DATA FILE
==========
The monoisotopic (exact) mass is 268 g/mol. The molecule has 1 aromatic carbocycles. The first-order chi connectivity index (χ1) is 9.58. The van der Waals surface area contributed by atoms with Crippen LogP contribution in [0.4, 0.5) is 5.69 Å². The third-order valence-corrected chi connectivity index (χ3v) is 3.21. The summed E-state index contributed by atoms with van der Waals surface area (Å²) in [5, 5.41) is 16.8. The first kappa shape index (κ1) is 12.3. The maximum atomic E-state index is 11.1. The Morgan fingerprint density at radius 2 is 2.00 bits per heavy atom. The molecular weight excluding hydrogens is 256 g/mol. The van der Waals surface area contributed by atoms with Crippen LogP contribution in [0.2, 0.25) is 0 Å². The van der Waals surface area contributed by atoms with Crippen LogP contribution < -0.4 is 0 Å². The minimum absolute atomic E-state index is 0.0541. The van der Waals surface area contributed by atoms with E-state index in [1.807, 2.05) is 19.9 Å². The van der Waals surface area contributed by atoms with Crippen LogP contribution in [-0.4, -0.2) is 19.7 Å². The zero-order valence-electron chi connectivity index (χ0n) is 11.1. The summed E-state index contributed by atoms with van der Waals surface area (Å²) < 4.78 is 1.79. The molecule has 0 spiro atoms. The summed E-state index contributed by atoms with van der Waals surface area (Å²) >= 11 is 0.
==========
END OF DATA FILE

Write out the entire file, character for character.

The monoisotopic (exact) mass is 268 g/mol. The molecule has 1 aromatic carbocycles. The first-order chi connectivity index (χ1) is 9.58. The van der Waals surface area contributed by atoms with Crippen LogP contribution in [0.4, 0.5) is 5.69 Å². The third-order valence-corrected chi connectivity index (χ3v) is 3.21. The summed E-state index contributed by atoms with van der Waals surface area (Å²) in [5, 5.41) is 16.8. The first kappa shape index (κ1) is 12.3. The maximum atomic E-state index is 11.1. The Morgan fingerprint density at radius 2 is 2.00 bits per heavy atom. The molecular weight excluding hydrogens is 256 g/mol. The van der Waals surface area contributed by atoms with Crippen LogP contribution in [0.2, 0.25) is 0 Å². The van der Waals surface area contributed by atoms with Crippen LogP contribution < -0.4 is 0 Å². The minimum absolute atomic E-state index is 0.0541. The van der Waals surface area contributed by atoms with E-state index in [1.807, 2.05) is 19.9 Å². The van der Waals surface area contributed by atoms with Crippen LogP contribution in [-0.4, -0.2) is 19.7 Å². The zero-order valence-electron chi connectivity index (χ0n) is 11.1. The summed E-state index contributed by atoms with van der Waals surface area (Å²) < 4.78 is 1.79. The molecule has 0 spiro atoms. The summed E-state index contributed by atoms with van der Waals surface area (Å²) >= 11 is 0.